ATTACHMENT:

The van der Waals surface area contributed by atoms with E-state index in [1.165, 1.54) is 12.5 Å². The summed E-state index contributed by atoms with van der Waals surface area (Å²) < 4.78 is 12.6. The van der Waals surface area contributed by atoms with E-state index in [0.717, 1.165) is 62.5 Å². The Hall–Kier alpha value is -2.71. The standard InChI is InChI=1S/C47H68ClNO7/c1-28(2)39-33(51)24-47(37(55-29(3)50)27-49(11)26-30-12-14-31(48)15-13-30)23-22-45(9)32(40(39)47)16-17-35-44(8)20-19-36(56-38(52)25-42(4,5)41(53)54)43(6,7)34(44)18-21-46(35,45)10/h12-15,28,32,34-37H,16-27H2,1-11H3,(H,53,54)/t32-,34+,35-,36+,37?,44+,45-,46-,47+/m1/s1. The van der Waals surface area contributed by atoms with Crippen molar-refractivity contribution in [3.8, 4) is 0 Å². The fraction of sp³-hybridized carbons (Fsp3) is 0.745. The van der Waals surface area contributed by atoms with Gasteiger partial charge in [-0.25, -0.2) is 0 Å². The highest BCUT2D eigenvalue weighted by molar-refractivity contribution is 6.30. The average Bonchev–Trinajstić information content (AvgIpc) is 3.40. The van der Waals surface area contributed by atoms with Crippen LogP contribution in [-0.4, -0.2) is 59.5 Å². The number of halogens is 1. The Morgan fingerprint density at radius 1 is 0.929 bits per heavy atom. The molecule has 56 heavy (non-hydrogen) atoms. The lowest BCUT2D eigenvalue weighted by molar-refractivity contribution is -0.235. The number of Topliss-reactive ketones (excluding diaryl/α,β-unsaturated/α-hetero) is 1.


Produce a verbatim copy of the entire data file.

The van der Waals surface area contributed by atoms with E-state index in [1.165, 1.54) is 12.5 Å². The summed E-state index contributed by atoms with van der Waals surface area (Å²) < 4.78 is 12.6. The van der Waals surface area contributed by atoms with E-state index in [0.717, 1.165) is 62.5 Å². The Hall–Kier alpha value is -2.71. The standard InChI is InChI=1S/C47H68ClNO7/c1-28(2)39-33(51)24-47(37(55-29(3)50)27-49(11)26-30-12-14-31(48)15-13-30)23-22-45(9)32(40(39)47)16-17-35-44(8)20-19-36(56-38(52)25-42(4,5)41(53)54)43(6,7)34(44)18-21-46(35,45)10/h12-15,28,32,34-37H,16-27H2,1-11H3,(H,53,54)/t32-,34+,35-,36+,37?,44+,45-,46-,47+/m1/s1. The van der Waals surface area contributed by atoms with Crippen molar-refractivity contribution in [3.8, 4) is 0 Å². The fraction of sp³-hybridized carbons (Fsp3) is 0.745. The van der Waals surface area contributed by atoms with Gasteiger partial charge in [-0.25, -0.2) is 0 Å². The highest BCUT2D eigenvalue weighted by molar-refractivity contribution is 6.30. The average Bonchev–Trinajstić information content (AvgIpc) is 3.40. The van der Waals surface area contributed by atoms with Crippen LogP contribution in [-0.4, -0.2) is 59.5 Å². The number of halogens is 1. The Morgan fingerprint density at radius 1 is 0.929 bits per heavy atom. The molecule has 56 heavy (non-hydrogen) atoms. The lowest BCUT2D eigenvalue weighted by molar-refractivity contribution is -0.235. The number of Topliss-reactive ketones (excluding diaryl/α,β-unsaturated/α-hetero) is 1.